By Joey Barnes, Editor-in-Chief
A French Revolution in Formula 1 is upon us.
The racing talent that exists in France has long been considered in the upper echelon, but in Formula 1 it endured a depression of sorts.
Those days are over.
The country has enjoyed seeing the likes of Sebastien Loeb and Sebastien Ogier conquer World Rally Championships many times over, with the two combining to win the last 13 titles (Loeb 2004-’12, Ogier 2013-’16). It is quite possible that total will move to 14 with Ogier currently leading the standings by 17 points with just three rounds remaining.
In the Verizon IndyCar Series, Simon Pagenaud claimed five wins en route to the 2016 crown. While Sebastien Bourdais is a decade removed from his four consecutive Indy car titles (2004-’07), he continues to find a way to win races each and every season.
However, F1 has been a bittersweet symphony for France in recent years.
Alain Prost captured four titles (1985, ’86, ’89 and ’93), but sits as the country’s only world champion even to this day.
The return to glory looked all but assured with the Jules Bianchi. A driver with undeniable talent, he drove backmarker Marussia to their first ever points at the Monaco Grand Prix in 2014. A longtime Ferrari Academy driver, it appeared he would be the first French driver to dawn the famous rosso corsa overalls since Jean Alesi in 1995. However, Bianchi fell to the most unfortunate of circumstances and was fatally injured during the Japanese Grand Prix, just nine races after his overachieving performance in Monaco.
Romain Grojean was born in Switzerland, but holds dual citizenship and races under the French flag. He first burst onto the scene in 2009, but he became competitive mainstay in 2012. The 31-year-old has 10 podiums to his credit, but he is still searching for that elusive first victory.
Perhaps one of the more intriguing prospects is Esteban Ocon. The similarities between he and Bianchi are downright scary in many respects. While Bianchi’s path was with Ferrari, Ocon has sat patiently as the junior driver for Mercedes. His debut came last season in the Belgian Grand Prix with eight other solid performances to follow with the now-defunct Manor – formerly known as Marussia. Now driving for Force India, the 21-year-old has only failed to finish out of the points just once this season in 14 races. Ironically, that lone blemish on his year came at Monaco.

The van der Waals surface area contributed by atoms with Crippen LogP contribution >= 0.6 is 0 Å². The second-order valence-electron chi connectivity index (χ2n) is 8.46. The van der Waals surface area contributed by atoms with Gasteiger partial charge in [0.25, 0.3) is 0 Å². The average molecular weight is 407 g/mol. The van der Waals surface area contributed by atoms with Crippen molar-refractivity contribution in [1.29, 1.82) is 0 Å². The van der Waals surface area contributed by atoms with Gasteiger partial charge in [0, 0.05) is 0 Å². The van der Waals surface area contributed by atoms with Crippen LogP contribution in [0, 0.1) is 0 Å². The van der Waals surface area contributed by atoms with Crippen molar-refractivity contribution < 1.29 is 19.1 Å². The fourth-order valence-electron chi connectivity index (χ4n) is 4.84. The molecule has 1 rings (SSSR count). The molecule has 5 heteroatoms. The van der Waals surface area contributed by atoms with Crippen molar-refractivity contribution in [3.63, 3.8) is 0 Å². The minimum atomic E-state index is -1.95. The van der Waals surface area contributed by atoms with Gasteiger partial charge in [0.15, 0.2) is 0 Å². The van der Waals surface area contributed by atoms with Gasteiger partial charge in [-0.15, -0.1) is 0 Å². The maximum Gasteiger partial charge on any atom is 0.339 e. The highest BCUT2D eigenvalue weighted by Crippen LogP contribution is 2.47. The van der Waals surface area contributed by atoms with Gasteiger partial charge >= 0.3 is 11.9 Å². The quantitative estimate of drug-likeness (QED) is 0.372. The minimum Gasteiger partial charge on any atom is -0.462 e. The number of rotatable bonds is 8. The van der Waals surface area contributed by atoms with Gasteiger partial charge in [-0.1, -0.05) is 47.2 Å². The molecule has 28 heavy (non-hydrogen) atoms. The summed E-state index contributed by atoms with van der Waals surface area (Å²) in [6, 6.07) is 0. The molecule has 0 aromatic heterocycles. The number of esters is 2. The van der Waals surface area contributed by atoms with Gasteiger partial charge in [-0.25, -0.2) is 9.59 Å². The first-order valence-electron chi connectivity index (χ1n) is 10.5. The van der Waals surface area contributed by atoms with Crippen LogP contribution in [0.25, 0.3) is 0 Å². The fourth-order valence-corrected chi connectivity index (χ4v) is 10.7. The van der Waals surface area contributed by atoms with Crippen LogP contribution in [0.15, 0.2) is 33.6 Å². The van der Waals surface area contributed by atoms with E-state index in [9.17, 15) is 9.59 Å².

This weekend’s Malaysian Grand Prix will also mark the debut of 2016 Formula 2 champion Pierre Gasly (pictured above), who replaces Daniil Kvyat at Scuderia Toro Rosso. It isn’t known yet which other races, if any, he will also be competing in this year. Also 21-years-old, Gasly is the favorite to replace the Renault-bound Carlos Sainz in 2018. He has also spent this year competing in Super Formula in Japan, and sits second in the standings with two races left to decide the championship.
When it goes lights out at Sepang International Circuit on Sunday, France will be level with Germany in having the most drivers represented on the grid with three apiece. With some lingering questions remaining about current drivers on the grid, notably Pascal Wehrlein, 2018 could see France take sole possession that claim.
The crepe capital of the world will also enjoy the return of the French Grand Prix, which last hosted a Formula 1 event in 2008. To further cement the historic nostalgia, that race will be run at Circuit Paul Ricard for the first time since 1990.
A proud country derailed by the tragedy of Bianchi and that hasn’t seen an F1 title for nearly 25 years, France looks poised to make their mark in the pinnacle of motorsports once more as their future looks as bright as ever.